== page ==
Online service-providers are choking on their custard creams as a result of new legislation introducing a number of revisions to the UK’s Privacy and Electronic Communications Regulations.
That’s the way the cookie crumbles...
The revised Regulations, in force from 26 May 2011, make clear that in order to store a cookie on a user’s PC or mobile device marketers must obtain the informed, positive consent of their users. The use of “opt-outs” will no longer suffice.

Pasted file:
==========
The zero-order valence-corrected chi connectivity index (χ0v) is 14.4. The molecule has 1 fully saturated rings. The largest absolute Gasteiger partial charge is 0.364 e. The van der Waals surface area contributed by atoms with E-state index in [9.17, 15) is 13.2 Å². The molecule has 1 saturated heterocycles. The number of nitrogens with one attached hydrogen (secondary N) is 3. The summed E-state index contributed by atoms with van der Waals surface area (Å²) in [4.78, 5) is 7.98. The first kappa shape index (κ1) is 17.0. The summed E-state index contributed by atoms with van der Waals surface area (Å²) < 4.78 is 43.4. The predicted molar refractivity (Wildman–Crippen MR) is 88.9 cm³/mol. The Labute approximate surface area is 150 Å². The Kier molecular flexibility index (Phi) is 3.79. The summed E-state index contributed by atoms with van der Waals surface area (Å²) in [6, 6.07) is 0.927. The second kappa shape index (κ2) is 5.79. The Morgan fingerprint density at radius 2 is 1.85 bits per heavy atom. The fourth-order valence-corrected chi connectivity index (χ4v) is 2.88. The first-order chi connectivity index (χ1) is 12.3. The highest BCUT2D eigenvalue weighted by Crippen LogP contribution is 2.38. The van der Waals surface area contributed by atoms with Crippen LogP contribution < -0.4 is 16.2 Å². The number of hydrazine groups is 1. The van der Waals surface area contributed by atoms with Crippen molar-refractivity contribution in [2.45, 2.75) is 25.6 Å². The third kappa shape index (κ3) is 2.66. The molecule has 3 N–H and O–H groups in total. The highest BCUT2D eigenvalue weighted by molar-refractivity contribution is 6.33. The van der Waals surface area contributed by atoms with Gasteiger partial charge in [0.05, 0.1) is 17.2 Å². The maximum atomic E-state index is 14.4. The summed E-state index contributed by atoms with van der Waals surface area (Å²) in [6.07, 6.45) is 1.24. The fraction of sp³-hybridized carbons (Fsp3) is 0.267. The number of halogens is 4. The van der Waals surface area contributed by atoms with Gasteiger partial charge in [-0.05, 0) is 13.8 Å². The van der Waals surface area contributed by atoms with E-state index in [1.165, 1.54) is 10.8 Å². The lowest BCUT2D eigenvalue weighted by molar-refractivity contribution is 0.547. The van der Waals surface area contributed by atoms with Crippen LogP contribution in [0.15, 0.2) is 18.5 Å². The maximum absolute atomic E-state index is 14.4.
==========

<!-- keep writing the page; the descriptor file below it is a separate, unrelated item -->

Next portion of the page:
No slam-dunk for browsers
Marketers are offered some crumbs of comfort, in that browser settings can in theory be used to indicate consent. However, the soggy residue at the bottom of the tea-cup is that the Information Commissioner’s Office (ICO) deems current browser setting technology too inflexible to comply with the Directive. The Government is encouraging browser manufacturers to produce enhanced versions that can give consumers the necessary control over their personal privacy. But until such time as such new technological measures are wide-spread this is unlikely to provide a practical solution to the requirements of the Regulations.
1 You can read the ICO guidance on planning for compliance here.